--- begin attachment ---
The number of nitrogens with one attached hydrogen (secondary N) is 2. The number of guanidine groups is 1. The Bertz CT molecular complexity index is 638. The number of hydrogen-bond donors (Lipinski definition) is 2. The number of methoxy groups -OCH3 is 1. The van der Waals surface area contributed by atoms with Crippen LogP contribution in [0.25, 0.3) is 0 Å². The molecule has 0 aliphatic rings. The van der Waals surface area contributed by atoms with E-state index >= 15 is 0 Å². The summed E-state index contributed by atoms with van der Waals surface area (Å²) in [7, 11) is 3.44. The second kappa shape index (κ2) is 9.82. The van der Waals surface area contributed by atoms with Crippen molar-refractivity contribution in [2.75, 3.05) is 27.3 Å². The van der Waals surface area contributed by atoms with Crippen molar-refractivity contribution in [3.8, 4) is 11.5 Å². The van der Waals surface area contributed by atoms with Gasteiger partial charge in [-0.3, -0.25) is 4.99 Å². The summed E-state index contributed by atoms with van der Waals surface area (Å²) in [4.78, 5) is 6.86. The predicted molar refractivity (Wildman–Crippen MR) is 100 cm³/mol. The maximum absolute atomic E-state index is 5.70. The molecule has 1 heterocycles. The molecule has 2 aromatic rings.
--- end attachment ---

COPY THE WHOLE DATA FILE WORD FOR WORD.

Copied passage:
The number of nitrogens with one attached hydrogen (secondary N) is 2. The number of guanidine groups is 1. The Bertz CT molecular complexity index is 638. The number of hydrogen-bond donors (Lipinski definition) is 2. The number of methoxy groups -OCH3 is 1. The van der Waals surface area contributed by atoms with Crippen LogP contribution in [0.25, 0.3) is 0 Å². The molecule has 0 aliphatic rings. The van der Waals surface area contributed by atoms with E-state index >= 15 is 0 Å². The summed E-state index contributed by atoms with van der Waals surface area (Å²) in [7, 11) is 3.44. The second kappa shape index (κ2) is 9.82. The van der Waals surface area contributed by atoms with Crippen molar-refractivity contribution in [2.75, 3.05) is 27.3 Å². The van der Waals surface area contributed by atoms with Crippen molar-refractivity contribution in [3.8, 4) is 11.5 Å². The van der Waals surface area contributed by atoms with Gasteiger partial charge in [-0.3, -0.25) is 4.99 Å². The summed E-state index contributed by atoms with van der Waals surface area (Å²) in [4.78, 5) is 6.86. The predicted molar refractivity (Wildman–Crippen MR) is 100 cm³/mol. The maximum absolute atomic E-state index is 5.70. The molecule has 1 heterocycles. The molecule has 2 aromatic rings.